14 Nov 2018

Forecasts by the International Energy Agency (IEA) confirm that the global demand for natural gas will surge over the next 20 years, creating a phenomenal economic opportunity for Australia.

APPEA Chief Executive Dr Malcolm Roberts said the IEA’s latest World Energy Outlook shows that a growing natural gas industry is an essential part of a cleaner energy future.

“In the IEA’s New Policies scenario[1], demand for natural gas is expected to surge 45 per cent by 2040, with gas providing 25 per cent of global energy demand,” Dr Roberts said.

“According to the IEA, gas will become the second largest source of global energy, after oil.

“The IEA also expects liquefied natural gas (LNG) exports will overtake pipeline gas as the main form of long-distance trading, accounting for more than 60 per cent of inter-regional trade by 2040.

“This outlook is very positive news for Australia.  Australians will see a steady stream of high paying jobs, export dollars and revenue for governments for decades to come.

“Most of the growing demand for natural gas will come from China, India and other countries in Asia which are turning more and more to natural gas to help improve urban air quality.

“Australia’s proximity and reputation for reliable supply means we are well‑placed to capitalise on this growing opportunity.  It is vital that we maintain this reputation.”

Dr Roberts said the IEA report also highlighted a major challenge for Australia, with the United States expected to become the world’s leading LNG exporter by the mid-2020s and a host of new suppliers emerging after 2025.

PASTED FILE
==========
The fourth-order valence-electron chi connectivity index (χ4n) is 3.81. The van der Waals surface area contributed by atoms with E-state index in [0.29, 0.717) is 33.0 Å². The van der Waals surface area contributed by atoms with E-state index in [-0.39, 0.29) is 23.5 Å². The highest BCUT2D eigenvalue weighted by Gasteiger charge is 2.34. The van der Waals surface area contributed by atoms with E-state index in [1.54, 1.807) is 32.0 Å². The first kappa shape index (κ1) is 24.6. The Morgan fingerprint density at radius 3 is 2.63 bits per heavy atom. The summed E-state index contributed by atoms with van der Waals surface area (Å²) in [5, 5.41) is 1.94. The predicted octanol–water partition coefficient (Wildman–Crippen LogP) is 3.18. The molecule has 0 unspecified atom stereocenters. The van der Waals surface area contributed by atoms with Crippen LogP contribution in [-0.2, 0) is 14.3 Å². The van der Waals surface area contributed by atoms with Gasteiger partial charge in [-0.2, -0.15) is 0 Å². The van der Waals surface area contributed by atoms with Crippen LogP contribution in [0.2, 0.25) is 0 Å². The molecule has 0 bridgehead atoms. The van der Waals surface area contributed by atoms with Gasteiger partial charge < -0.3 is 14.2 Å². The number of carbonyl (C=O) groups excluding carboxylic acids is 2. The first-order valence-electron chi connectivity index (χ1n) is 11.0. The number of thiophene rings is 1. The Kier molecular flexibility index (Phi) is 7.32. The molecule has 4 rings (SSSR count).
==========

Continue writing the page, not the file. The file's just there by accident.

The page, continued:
“The opportunity for Australia is huge but our competitors are hungry.  In an extremely competitive global market, we cannot be complacent,” Dr Roberts said.

“If Australia is to capture further investment in LNG production, it is vital the policy settings are right – maintaining a stable and competitive tax regime, resisting calls for interventions in the gas market and reducing regulatory costs.”

Other highlights from this year’s World Energy Outlook include:

  • Oil and gas together will account for more than half of all global energy consumption in 2040. Oil is the largest source of energy share (27 per cent) and gas the second largest (25 per cent) in 2040.
  • Gas is forecast to remain the fastest-growing fossil fuel to 2040, with annual growth of 1.6 per cent.
  • Oil demand is expected to grow at an annual rate of 0.5 per cent to 2040.
  • By 2040, gas production is forecast to have increased by 44 per cent to 5.4 trillion cubic metres (tcm), accounting for a quarter of global energy demand.
  • A shift in trade flows towards the Asia-Pacific region, with China soon to become the world’s largest gas-importing country, with net imports approaching the level of the European Union by 2040.  It is also on track to surpass Japan as the largest LNG importer.
  • 100 billion cubic metres (bcm) of LNG liquefaction capacity is under construction: much of this capacity is in Australia and the US.
  • The global gas market has comfortably absorbed a recent ramp-up in LNG liquefaction capacity; new LNG investment decisions are starting to come through.
  • The IEA estimates US $8.4 trillion of investment is needed in global gas supply to 2040 to ensure secure and reliable supply.
  • India, China, Africa and the Middle East are the main centres of gas demand growth to 2040, with demand increasing by 200 per cent, 185 per cent, 112 per cent and 58 per cent respectively.

The 2018 World Energy Outlook can be found here

[1] The IEA’s New Policies Scenario (NPS) is the central scenario of this Outlook and aims to provide a sense of the direction in which the most recent policy ambitions could take the energy sector.  In addition to incorporating policies and measures that governments around the world have already put in place, it also takes into account the effects of announced policies, as expressed in official targets and plans.  The Nationally Determined Contributions of the Paris Agreement provide important guidance regarding policy intentions, although some have been supplemented or superseded by more recent announcements.

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